When applied consistently, these herbal therapies will make most drugs become useless and unnecessary. Herbal therapies can be used to rid a patient of insomnia and anxiety. Painful and irregular menstrual cycles can be diverted altogether. Cold and flu can be halted in their tracks, destroyed in under 48 hours as the herbal therapies assist the immune system. This can prevent bronchitis and pneumonia from taking hold. The digestive system can be restored, too, including restoration of balanced gut flora. Women struggling with infertility can return to a state in which they can conceive. Sinusitis can be obliterated. High blood pressure can be returned to normal levels.

As an avid researcher of natural health, I've implemented herbal, nutrition-based therapies and watched my life and my family's transform for the better. Results are not instant, but they become lasting in time, a part of one's philosophy and life quality. The great thing about learning traditional herbal medicine: you can be your own doctor, ditch pharmaceutical drugs and find healing without spending a dime on medical care for health issues like sinusitis, infertility, cold and flu, digestive problems, heart problems, diabetes and insomnia, among others.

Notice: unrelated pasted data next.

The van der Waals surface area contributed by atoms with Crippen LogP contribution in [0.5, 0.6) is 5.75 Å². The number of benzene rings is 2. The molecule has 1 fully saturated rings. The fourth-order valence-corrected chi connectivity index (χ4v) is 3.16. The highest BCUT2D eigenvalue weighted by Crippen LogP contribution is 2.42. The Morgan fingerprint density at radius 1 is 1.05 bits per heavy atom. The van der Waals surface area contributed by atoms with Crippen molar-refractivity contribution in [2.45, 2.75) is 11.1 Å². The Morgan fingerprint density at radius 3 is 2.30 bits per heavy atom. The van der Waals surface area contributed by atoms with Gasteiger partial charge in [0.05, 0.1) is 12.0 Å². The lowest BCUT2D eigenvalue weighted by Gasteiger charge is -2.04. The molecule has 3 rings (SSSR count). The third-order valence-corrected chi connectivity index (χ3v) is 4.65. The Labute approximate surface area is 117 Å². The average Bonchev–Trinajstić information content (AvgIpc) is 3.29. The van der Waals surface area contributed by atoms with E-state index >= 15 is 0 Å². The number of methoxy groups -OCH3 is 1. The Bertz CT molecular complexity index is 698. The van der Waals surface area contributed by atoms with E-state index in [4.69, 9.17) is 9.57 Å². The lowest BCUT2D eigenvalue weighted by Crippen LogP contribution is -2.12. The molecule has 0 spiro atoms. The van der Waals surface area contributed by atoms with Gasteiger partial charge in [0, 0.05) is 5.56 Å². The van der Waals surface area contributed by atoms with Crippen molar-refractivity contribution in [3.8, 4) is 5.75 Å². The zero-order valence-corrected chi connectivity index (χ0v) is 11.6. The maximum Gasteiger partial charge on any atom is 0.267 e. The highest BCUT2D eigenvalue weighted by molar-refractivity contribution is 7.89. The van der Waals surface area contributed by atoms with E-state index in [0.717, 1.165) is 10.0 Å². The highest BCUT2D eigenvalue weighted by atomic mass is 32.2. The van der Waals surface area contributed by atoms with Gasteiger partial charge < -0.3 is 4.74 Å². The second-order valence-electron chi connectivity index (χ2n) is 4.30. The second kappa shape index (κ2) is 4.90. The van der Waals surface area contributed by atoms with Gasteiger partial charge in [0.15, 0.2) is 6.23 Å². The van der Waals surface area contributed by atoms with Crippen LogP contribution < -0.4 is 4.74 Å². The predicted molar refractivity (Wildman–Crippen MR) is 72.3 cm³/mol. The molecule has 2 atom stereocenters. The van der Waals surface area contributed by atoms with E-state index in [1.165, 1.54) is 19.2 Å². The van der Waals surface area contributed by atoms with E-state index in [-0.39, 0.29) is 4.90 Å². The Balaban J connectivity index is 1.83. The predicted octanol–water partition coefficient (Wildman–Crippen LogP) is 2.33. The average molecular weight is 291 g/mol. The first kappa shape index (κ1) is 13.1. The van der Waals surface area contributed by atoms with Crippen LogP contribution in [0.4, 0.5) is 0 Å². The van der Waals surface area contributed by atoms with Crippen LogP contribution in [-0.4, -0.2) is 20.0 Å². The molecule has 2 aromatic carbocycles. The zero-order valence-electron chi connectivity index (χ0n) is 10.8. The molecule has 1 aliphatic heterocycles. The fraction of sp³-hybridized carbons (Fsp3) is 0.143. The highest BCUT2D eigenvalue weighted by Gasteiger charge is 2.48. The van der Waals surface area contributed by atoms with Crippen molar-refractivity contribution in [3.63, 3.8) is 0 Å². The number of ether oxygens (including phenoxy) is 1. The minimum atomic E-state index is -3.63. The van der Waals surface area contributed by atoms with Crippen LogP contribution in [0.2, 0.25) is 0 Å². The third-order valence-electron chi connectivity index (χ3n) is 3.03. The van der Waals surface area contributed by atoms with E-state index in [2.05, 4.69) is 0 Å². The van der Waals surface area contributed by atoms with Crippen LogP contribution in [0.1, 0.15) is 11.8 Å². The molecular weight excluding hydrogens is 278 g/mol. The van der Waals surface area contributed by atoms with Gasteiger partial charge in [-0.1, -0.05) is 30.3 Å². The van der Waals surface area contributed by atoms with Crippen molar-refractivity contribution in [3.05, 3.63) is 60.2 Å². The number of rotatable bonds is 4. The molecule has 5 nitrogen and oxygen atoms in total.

Chinese herbal medicine could help save America's waning health care system

In fact, if Chinese herbal medicine strategies were adopted nationwide, then medical care costs would fall drastically, lowering the cost of emergency medical care. Health insurance could be practically phased out if medical care was honest about natural healing.

One simple herbal combination of spices like turmeric, ginger and cinnamon could replace a cabinet full of drugs that target multiple problems. The natural approach treats the body as a whole, correcting the imbalances in the body.

For those who face multiple complex symptoms derived from the effects of prescription medication, they too can face relief through herbal therapies, as the body's natural state is restored. In this case, it's important for a professional naturopath to help one understand how a certain prescription might interact with a specific herb.

Specialists excited about the future of integrative care and herbal therapies

"Patients over the years have really been seeking out Chinese herbs and a lot of physicians had been contacting us asking if we used Chinese herbs," said Jamie Starkey, the lead acupuncturist at the Center for Integrative Medicine.

"Now we're able to offer a more well-rounded approach to care," Starkey said.

Being able to provide Chinese herbal therapy is "an incredible step for patient care," says Dr. Melissa Young, an internist and integrative medicine specialist at the Clinic.

"The beauty of it - it's so complementary."

Excited, Young said, "As an integrative medicine physician, to have more tools to benefit patients really optimizes patient care."